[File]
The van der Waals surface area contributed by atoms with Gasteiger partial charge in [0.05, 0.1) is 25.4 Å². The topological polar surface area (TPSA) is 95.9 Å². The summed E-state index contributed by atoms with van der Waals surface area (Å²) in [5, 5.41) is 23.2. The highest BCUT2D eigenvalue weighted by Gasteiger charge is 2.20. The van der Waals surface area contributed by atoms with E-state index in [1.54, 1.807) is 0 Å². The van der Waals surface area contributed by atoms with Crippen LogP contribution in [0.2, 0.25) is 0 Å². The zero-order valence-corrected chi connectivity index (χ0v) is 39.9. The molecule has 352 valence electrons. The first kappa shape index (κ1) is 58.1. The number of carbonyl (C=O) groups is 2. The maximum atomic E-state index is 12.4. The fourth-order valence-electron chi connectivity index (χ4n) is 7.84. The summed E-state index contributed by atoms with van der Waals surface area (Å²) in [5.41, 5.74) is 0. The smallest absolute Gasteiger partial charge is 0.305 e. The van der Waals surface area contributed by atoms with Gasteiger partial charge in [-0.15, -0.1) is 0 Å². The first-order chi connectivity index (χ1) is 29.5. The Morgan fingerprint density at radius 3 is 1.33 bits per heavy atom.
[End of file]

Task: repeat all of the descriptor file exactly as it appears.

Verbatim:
The van der Waals surface area contributed by atoms with Gasteiger partial charge in [0.05, 0.1) is 25.4 Å². The topological polar surface area (TPSA) is 95.9 Å². The summed E-state index contributed by atoms with van der Waals surface area (Å²) in [5, 5.41) is 23.2. The highest BCUT2D eigenvalue weighted by Gasteiger charge is 2.20. The van der Waals surface area contributed by atoms with E-state index in [1.54, 1.807) is 0 Å². The van der Waals surface area contributed by atoms with Crippen LogP contribution in [0.2, 0.25) is 0 Å². The zero-order valence-corrected chi connectivity index (χ0v) is 39.9. The molecule has 352 valence electrons. The first kappa shape index (κ1) is 58.1. The number of carbonyl (C=O) groups is 2. The maximum atomic E-state index is 12.4. The fourth-order valence-electron chi connectivity index (χ4n) is 7.84. The summed E-state index contributed by atoms with van der Waals surface area (Å²) in [5.41, 5.74) is 0. The smallest absolute Gasteiger partial charge is 0.305 e. The van der Waals surface area contributed by atoms with Gasteiger partial charge in [-0.15, -0.1) is 0 Å². The first-order chi connectivity index (χ1) is 29.5. The Morgan fingerprint density at radius 3 is 1.33 bits per heavy atom.